Rationality of Man and Markets

In last week’s New York Times Magazine, Paul Krugman takes economic science to task. There is a ton of stuff in here that is good and crazy. But I find the discussion of market rationality to be one of the more interesting discussion points. Krugman writes:

As I see it, the economics profession went astray because economists, as a group, mistook beauty, clad in impressive-looking mathematics, for truth…

Unfortunately, this romanticized and sanitized vision of the economy led most economists to ignore all the things that can go wrong. They turned a blind eye to the limitations of human rationality that often lead to bubbles and busts; to the problems of institutions that run amok; to the imperfections of markets — especially financial markets — that can cause the economy’s operating system to undergo sudden, unpredictable crashes; and to the dangers created when regulators don’t believe in regulation. […]

But what’s almost certain is that economists will have to learn to live with messiness. That is, they will have to acknowledge the importance of irrational and often unpredictable behavior, face up to the often idiosyncratic imperfections of markets and accept that an elegant economic “theory of everything” is a long way off.

Curious, because I always thought the progressives were the Utopians. Isn’t it the progressive ideal that, through planning, careful government direction, and expert control, that the economy (or other public structure) can be made near perfect? Or at least, the progressive ideal believes that with the proper distribution of wealth and means of the production poverty can be eliminated and economic growth will be perpetual. So the progressive ideal would believe strongly in the rationality of regulators, and the ability of mathematicians to predict changes in the market. Surely it would be problematic to have knowledgeable, but potentially irrational, regulators.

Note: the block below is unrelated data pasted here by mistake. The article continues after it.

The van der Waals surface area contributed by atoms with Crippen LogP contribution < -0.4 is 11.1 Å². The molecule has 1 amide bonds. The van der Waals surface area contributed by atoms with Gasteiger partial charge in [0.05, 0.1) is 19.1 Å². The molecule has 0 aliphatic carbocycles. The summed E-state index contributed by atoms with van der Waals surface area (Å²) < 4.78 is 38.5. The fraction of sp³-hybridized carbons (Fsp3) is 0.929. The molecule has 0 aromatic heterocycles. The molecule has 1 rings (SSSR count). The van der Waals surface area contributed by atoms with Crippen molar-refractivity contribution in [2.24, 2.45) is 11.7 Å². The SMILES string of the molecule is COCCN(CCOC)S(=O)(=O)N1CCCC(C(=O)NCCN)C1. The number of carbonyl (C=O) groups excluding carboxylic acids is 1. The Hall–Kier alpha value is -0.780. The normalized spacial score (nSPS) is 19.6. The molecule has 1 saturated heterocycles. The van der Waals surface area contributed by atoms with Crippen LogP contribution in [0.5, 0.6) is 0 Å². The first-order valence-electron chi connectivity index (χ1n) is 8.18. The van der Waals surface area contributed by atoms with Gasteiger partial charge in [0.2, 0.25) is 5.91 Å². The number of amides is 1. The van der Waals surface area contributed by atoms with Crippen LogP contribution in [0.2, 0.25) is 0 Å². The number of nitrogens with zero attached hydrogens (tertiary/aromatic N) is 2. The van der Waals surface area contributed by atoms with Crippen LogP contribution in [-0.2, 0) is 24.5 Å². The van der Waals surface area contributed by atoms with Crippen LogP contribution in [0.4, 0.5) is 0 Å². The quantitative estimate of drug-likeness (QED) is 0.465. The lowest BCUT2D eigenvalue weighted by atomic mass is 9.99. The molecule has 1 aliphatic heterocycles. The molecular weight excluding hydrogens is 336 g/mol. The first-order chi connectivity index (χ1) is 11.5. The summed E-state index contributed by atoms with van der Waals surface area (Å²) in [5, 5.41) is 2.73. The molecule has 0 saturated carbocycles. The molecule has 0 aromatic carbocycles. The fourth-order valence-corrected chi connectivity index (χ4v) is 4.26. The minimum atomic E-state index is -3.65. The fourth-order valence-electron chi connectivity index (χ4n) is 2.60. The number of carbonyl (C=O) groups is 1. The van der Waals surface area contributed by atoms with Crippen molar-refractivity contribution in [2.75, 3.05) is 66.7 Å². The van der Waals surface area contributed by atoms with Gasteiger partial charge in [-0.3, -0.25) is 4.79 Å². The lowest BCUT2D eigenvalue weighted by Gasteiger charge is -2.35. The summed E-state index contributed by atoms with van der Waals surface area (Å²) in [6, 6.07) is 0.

Meanwhile, real classical liberalism is a more constrained view of human action. The belief in highly complex models to solve every problem in the market is not inherently a free-market idea. In fact, it is a product of progressivism (and may explain one reason why Wall Street traders seem more likely to vote democrat even when the GOP is supposedly the party of big business). Free-market theory rightly understood knows its own limitations, that there will be bumps in the market, that there will be profit and loss. But it starts by pointing out that statist control creates distortions and inefficiencies all its own. Redistribution attacks (on some level) the incentives to create, to progress. The free market is a natural structure for ordering the economy, working out inefficiencies over time and dealing with new ones flexibly as they come along.

Meanwhile Krugman, as well as Justin Fox, are carrying the torch that says this meltdown strikes at a belief in human rationality. But somehow the progressive analysis keeps ignoring the possibility that market actors were perfectly rational in their choices, just misguided and led by bad incentives (many government created). I think both traditions (and their variations) should acknowledge the rationality of man, but understand its relative place to incentives. A rational man can easily conclude a choice of activity that is ultimately harmful to him given inadequacy of education or disincentives.

Happy Labor Day!

Anthony Randazzo

Anthony Randazzo is a senior fellow at Reason Foundation, a nonprofit think tank advancing free minds and free markets.